CMCs take off

A world first for the ARCOCE plug, a ceramic matrix composite (CMC) exhaust cone designed by Safran, which completed its first flight on board an Air France A320 aircraft in early summer. More resistant and lighter than conventional metal alloys, CMCs play a part in reducing the weight of aircraft, and mitigating their environmental footprint. Yann Richard, "CMC Exhaust" Program Manager at Herakles (Safran), talks us through the development and applications of this technology.

Developed and Manufactured by Herakles (Safran), the Ceramic Matrix Composite (CMC) exhaust cone, also referred to as the ARCOCE plug (whose name is derived from the French initials for ceramic composite afterbody), represents a huge achievement and historic milestone in this civil aviation technology. Intended for the manufacture of nozzles, especially for Ariane launchers, as well as Rafale fighter jets and M51 missiles, the application of CMC exhaust cones in the civil sector required additional developments. The lifespan of a commercial aircraft is twenty times that of a military aircraft, so the materials used in the engines must have much greater resilience.


What stage is the program at?

Following the first round of tests conducted in 2012 on an A320, the CMC exhaust cone demonstrator was certified on April 22, 2015 by the EASA* to be used on board commercial flights. This certification confirms the ability of Safran to manufacture CMCs adapted to the requirements of civil aviation. The project is also receiving funding from the French government ("Fonds Unique Interministériel" and Future Investment Program") and the Aquitaine Regional Council.


What does the installation of the ARCOCE plug on a commercially operated aircraft represent?

Installed on an Air France A320 powered by two CFM56-5B engines, the ARCOCE plug successfully completed its first commercial flight between Paris and Saint Petersburg on June 16, 2015. The tests are set to take place for a period of twenty months, which equates to around 5,000 flight hours. In October, the important milestone of logging 1,000 flight hours was achieved. This means we will be able to see how the part behaves in real-life conditions and harness this data for the work conducted on CMCs.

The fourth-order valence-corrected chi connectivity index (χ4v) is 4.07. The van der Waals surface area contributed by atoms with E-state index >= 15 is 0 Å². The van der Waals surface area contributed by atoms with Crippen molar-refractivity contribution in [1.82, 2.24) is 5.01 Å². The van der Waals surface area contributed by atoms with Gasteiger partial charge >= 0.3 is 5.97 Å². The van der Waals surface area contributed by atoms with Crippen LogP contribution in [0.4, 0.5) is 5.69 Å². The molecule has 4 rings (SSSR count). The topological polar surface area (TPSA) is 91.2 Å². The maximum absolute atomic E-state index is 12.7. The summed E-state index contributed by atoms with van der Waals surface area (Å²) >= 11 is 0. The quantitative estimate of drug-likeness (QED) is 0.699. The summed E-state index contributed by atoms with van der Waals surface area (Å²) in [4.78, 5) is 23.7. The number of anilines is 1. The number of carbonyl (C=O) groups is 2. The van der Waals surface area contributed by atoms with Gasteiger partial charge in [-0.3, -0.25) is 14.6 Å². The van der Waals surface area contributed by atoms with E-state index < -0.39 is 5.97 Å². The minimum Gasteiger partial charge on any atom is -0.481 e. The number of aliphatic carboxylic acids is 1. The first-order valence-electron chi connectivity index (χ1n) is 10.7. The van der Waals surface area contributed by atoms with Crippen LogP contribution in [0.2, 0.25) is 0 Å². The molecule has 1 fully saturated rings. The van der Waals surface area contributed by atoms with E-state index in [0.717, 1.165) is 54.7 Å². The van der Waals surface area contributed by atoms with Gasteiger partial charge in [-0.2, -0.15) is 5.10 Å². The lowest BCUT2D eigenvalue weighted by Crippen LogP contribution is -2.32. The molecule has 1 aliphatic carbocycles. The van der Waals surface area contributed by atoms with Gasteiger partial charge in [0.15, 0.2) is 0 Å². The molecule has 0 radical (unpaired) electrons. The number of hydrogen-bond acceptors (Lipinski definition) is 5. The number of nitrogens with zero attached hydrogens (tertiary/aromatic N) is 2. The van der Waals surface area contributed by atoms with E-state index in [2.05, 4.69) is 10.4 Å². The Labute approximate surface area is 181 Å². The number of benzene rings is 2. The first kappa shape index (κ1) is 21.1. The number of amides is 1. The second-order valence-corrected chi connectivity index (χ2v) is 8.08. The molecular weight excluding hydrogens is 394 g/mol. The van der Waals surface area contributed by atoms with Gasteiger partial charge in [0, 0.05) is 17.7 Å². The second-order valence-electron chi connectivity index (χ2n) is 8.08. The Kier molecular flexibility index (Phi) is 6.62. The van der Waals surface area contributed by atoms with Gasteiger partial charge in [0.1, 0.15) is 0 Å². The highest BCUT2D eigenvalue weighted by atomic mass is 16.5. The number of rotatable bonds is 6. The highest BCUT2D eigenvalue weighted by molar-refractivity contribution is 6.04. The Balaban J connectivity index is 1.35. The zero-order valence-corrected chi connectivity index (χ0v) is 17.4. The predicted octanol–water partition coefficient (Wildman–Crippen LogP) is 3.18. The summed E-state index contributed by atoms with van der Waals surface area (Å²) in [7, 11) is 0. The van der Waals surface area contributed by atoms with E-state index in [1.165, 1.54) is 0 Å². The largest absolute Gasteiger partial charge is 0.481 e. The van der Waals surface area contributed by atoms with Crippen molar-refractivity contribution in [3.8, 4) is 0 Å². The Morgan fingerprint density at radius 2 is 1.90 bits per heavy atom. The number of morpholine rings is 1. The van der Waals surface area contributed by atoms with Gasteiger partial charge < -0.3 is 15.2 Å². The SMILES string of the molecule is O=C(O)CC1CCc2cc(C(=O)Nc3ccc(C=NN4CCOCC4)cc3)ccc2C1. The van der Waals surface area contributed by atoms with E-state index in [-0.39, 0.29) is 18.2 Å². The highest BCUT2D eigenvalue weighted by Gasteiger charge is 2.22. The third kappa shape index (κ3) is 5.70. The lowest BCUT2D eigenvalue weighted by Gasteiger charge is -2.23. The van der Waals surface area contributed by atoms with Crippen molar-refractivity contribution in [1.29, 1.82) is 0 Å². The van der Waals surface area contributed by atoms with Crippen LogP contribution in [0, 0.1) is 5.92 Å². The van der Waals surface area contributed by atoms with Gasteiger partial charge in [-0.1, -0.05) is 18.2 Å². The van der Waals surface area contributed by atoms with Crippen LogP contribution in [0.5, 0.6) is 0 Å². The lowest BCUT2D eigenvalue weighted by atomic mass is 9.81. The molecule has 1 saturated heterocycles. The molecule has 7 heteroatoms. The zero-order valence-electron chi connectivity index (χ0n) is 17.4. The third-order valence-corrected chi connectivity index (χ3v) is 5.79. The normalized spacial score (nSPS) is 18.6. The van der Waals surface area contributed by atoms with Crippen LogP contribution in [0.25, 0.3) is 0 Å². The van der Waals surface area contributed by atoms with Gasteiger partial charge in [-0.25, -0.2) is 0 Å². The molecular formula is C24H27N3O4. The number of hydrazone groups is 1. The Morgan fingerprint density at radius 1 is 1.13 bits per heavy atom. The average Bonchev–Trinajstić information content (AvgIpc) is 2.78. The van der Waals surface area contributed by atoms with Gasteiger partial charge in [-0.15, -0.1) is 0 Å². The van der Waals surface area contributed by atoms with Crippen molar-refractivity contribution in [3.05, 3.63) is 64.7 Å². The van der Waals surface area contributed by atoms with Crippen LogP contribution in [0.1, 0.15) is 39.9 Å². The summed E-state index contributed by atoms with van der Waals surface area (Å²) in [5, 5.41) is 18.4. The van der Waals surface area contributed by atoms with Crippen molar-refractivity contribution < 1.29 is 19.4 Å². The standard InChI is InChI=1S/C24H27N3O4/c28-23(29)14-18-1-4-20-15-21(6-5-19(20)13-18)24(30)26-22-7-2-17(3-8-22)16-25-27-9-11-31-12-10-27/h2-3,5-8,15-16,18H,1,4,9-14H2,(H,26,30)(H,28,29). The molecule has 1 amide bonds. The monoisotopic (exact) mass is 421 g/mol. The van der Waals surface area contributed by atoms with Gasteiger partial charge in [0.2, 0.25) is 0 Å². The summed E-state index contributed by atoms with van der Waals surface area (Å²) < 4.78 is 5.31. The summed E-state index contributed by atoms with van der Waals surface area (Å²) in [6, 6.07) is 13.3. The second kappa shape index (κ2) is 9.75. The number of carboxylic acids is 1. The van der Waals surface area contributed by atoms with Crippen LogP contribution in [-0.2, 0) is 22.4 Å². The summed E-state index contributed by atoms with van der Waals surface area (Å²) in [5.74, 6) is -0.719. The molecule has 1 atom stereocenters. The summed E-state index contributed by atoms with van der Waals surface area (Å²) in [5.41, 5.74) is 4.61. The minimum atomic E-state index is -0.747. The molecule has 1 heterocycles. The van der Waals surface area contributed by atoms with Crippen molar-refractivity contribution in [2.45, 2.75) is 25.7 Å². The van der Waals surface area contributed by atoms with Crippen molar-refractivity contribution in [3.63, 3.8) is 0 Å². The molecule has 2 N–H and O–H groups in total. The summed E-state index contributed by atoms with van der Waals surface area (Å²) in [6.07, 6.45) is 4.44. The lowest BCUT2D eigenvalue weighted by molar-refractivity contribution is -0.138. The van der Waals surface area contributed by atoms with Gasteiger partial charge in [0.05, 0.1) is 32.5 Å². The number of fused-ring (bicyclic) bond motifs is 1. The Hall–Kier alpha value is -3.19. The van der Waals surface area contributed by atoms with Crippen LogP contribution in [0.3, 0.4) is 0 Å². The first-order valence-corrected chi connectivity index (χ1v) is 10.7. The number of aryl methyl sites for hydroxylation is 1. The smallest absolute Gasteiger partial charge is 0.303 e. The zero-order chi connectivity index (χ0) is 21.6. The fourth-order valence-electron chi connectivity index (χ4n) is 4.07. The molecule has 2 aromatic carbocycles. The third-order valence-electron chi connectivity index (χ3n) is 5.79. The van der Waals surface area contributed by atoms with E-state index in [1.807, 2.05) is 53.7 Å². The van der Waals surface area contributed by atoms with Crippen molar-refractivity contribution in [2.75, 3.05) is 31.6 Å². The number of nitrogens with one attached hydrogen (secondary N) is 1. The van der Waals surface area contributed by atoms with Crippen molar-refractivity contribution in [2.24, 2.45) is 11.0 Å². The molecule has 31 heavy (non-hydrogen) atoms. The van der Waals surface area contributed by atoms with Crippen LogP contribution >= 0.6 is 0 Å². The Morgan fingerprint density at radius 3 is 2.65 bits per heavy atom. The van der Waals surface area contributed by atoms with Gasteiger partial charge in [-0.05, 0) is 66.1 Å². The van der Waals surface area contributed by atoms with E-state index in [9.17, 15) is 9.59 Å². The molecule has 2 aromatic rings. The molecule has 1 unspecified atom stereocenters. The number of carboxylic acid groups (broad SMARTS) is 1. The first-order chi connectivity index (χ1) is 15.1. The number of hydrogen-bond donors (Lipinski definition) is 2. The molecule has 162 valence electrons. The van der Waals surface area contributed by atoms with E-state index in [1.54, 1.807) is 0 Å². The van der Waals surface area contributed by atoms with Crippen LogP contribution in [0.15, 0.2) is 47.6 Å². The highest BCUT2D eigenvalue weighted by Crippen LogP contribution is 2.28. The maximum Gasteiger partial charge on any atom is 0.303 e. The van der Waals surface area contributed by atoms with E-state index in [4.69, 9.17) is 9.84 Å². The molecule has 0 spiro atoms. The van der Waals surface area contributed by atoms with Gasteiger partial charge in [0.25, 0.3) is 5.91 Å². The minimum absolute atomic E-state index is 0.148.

Cone ejection in ceramic matrix composite : plug ARCOCE

What is the outlook for Safran in the CMC field?

With its subsidiary Herakles, which has spent the last twenty or so years developing and marketing CMCs for aerospace, military and industrial applications, Safran boasts world-class expertise in CMCs. CMCs are light, capable of withstanding very high temperatures and extreme environments. These materials are based on carbon or ceramic fibers and matrices, which makes them both strong and light and boosts engine performance significantly. Safran aims to finalize the development of this technology to incorporate it into future developments for which the target parts are turbines, combustion chambers and exhausts. The work on the ARCOCE plug and the success of its testing as part of a commercial implementation (with over 1,000 flight hours logged by end-September 2015) enable Safran to improve its expertise in the area of CMCs, and thus to better prepare for future developments in aeronautics.

*European Aviation Safety Agency




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